The Courts Use Reasonability in Moderation

Dr. Guy Lurie, IDI expert discusses the court's use of the Standard of (Extreme) Unreasonableness and current status of the judicial overhaul.


The Complexities of the Judicial Overhaul in Israel

Dr. Jesse Ferris with New York Times' Bret Stephens and Prof. Avi Bell discuss the complexities of the judicial overhaul and its significance on the future of Israel on Sapir Conversations podcast. 


Overhauling the Supreme Court

Dr. Guy Lurie in an in-depth interview with The Jewish Time podcast's Jeff Silberblatt on the attempted judicial overhaul and its implications on Israel's future.


Appointment of Judges to High Courts in Democratic Countries: A Comparative Study

The research examined 42 countries included all the OECD member states along with other leading democratic countries.

Press Release

Statement by the Israel Democracy Institute on President Herzog’s Proposal

The Israel Democracy Institute congratulates President Isaac Herzog on his extraordinary efforts. While the President’s plan contains some problematic elements, if it were to be adopted in its entirety as a package, we would support it because it safeguards our democracy and bolsters key elements of our constitutional foundations. 

Press Release

Only a Minority of Israelis Support the Proposed Judicial Overhaul

66% of Israelis: Supreme Court should have power to strike down laws that are incompatible with Israel’s Basic Laws | On Judicial Selection Committee: 63% Support Current Principle Requiring Agreement between Politicians and Justices.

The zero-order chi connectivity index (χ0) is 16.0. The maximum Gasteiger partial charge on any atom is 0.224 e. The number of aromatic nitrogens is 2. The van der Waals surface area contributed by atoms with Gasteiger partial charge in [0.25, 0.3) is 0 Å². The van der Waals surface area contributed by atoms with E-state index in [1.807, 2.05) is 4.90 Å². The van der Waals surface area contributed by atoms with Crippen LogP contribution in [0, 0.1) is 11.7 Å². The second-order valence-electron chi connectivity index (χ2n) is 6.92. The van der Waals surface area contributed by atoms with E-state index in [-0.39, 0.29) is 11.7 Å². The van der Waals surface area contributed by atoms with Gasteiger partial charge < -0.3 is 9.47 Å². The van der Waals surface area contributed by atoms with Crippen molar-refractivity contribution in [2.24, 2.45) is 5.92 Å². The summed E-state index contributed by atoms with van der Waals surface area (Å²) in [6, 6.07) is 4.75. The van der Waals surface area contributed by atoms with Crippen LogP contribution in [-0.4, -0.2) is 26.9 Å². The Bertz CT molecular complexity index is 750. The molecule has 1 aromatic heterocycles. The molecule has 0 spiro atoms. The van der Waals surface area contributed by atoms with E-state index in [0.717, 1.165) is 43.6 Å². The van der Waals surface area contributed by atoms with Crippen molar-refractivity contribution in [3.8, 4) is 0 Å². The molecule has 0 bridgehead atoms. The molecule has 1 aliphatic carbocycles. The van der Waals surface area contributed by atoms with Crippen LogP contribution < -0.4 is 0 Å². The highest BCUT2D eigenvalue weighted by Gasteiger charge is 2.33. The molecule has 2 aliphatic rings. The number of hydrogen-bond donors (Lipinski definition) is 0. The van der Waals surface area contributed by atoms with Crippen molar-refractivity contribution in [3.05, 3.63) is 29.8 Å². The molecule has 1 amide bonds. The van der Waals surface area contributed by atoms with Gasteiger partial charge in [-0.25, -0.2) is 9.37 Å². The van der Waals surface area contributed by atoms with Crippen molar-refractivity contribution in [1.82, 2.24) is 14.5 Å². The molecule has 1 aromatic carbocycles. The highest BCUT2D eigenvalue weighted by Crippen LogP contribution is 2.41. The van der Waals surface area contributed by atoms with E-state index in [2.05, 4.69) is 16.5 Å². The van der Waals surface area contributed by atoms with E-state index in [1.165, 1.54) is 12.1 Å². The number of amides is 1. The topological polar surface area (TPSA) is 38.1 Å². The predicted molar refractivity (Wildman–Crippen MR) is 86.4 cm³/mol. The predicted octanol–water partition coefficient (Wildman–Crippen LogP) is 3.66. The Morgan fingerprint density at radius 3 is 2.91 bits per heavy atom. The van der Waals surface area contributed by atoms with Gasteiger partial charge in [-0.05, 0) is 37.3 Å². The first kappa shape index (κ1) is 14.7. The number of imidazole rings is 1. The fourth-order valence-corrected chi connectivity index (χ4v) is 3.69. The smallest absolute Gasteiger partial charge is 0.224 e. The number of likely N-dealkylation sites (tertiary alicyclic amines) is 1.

We Already Know the Future of Israel’s Courts. It’s Not Good.

Rabbinical courts, where appointments are based on political loyalty, offer a cautionary model of a judicial nightmare


The Fight Over Judicial Appointments in Israel

Since 1953, judicial appointments in Israel have been made through a Judicial Selection Committee in which legal professionalsjudges and lawyersare in the majority and politicians in the minority. The new Israeli government’s plans for legal reform turn this system on its head and allow the coalition to fully control appointments to all parts of the judiciary, thus consolidating its dominant position in all three branches of government. 


Changing the System for Judicial Appointments—Only with a Broad Consensus

Despite controversy, changes to the Judicial Selection Committee, must be made with broad consensus - and not by slimmest of majorities.


Recommendations for the Incoming Justice Minister

After three contentious election campaigns Israel's new government has been sworn in. IDI's experts weigh-in with their recommendations on the most important issues on the agenda. 

Press Release

IDI Scholars Respond to Bill to Cancel Supreme Court Seniority System

The Israel Democracy Institute responded Thursday to the proposed bill to cancel the seniority system and deferral of deliberations on choosing Esther Hayut as the president of the Supreme Court, saying such steps harm the basic principles of the work of the judicial branch.